I Just wanted to share a short note to bring all of you my perspective on the current market. While there already exist a ton of agent interviews, company reports and perspectives, I’d like to also humbly pitch my two cents into the fountain of What’s Happening. I have always strived to exist outside of the BS zone while observing and evaluating the state of the market; generally attempting to avoid reaction steeped exclusively in emotion. Long term real estate investment strategies aside, I like to remind myself about the oft-forgotten happiness derived from one’s primary home... getting to live in it. And with enough time, it should also provide you with a reasonable financial return! It only truly becomes a ‘problem’ when, due to timing, you have to sell into a soft market...
Low rates, a solid economy and real estate is on sale. We saw the market start to take a noticeable downturn early last summer and then more or less fall off a cliff by the time we got into the winter. However, it took until late winter for the reality of what was happening to sink in for buyers (and especially sellers). Hardcore buyers (those that had been looking for a few years), jumped in last fall/winter when they saw inventory increasing, prices falling and homes they had been following still available after a decent amount of time on the market. Seller's were starting to get the message and adjust their prices, usually too little to meet buyers expectations.
All things considered, I think now we are seeing some pricing that mostly reflects rationality. However, buyers are now focusing their attention on the best properties in what have been historically well-established neighborhoods. Even if you are just a little bit off the well-trodden path, selling your home can be tough, even at what you and your agent consider a fair valuation. As I always remind you, there is no magic bullet to selling your home, as long as you are covering all the essential bases; it just comes down to price. There is a lot of inventory being pulled from the market and most of it was represented by large firms and top agents. So if you are on the market for 2-3 months with no offers and diminished showings, it's time to make a meaningful price adjustment. You adjust until you find the sweet spot where buyers start calling again and offers start flowing. If you have the luxury of waiting to sell, maybe pack up your tent and come back when the market shifts in your favor.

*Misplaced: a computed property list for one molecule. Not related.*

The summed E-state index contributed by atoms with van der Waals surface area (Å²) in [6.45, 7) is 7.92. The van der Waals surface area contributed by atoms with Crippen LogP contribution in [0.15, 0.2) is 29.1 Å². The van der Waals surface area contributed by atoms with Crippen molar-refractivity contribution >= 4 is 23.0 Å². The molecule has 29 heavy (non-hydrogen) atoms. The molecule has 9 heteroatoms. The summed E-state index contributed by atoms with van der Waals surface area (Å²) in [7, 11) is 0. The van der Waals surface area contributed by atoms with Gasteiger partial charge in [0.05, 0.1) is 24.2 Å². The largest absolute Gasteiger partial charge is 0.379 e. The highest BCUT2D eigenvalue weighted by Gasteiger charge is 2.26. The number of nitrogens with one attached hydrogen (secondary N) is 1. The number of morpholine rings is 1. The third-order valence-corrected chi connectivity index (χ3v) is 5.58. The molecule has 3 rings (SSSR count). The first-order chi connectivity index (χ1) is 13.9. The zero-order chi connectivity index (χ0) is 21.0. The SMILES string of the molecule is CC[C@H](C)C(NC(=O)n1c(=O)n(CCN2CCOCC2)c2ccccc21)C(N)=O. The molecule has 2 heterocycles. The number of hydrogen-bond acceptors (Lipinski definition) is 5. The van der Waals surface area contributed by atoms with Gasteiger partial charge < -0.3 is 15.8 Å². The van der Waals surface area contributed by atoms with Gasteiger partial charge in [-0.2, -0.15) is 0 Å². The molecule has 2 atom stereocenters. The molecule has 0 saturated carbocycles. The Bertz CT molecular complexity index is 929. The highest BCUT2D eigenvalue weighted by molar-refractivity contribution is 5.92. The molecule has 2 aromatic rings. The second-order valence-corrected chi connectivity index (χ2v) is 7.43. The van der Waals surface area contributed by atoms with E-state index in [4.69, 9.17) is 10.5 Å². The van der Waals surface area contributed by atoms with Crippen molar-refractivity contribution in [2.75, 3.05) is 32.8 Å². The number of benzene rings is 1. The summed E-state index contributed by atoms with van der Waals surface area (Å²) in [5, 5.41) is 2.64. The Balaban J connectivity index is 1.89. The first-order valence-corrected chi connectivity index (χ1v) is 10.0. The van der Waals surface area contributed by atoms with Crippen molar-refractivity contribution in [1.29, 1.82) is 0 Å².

All being said, it is a very frustrating time for many sellers as economic conditions remain very conducive to supporting sales. However, the reality is the sales market is weak and continues to soften. But it's not dead, transactions are taking place, we bid and lost (over ask, $1955 a f2) for a PH (144 N.8th) in Williamsburg, same for a 3 bedroom at 41 West 9th street, oh and also a brownstone on Sterling Place in Crown Heights (bid over ask!).
My take is that there is a much smaller, more selective buyer pool chasing a larger seller pool with other buyers lurking for good deals (something that really gets their attention) that they couldn't afford 2 or 3 years ago. The bottom line is that many people want to own their home, they see that prices have come down, competition is mostly minimal and that money is cheap. However, the fact remains, many more are afraid to act when real estate goes on sale. When the market is heated up and frothy, the opposite is true, a paradox of real estate.
How much of all these developments are due to the new tax laws? Difficult to say, it just hasn't been a big part of the conversation with our clients recently. It certainly hasn't helped, I just think we are in the acceptance stage.
I just want to thank everyone again for all the support and referrals! We have rebated millions of dollars and assisted hundreds of clients through the good and the difficult times. I have made it a priority to always put your best interests first, offering honest advice and a 100% transparent platform to work within and with you to achieve your goals.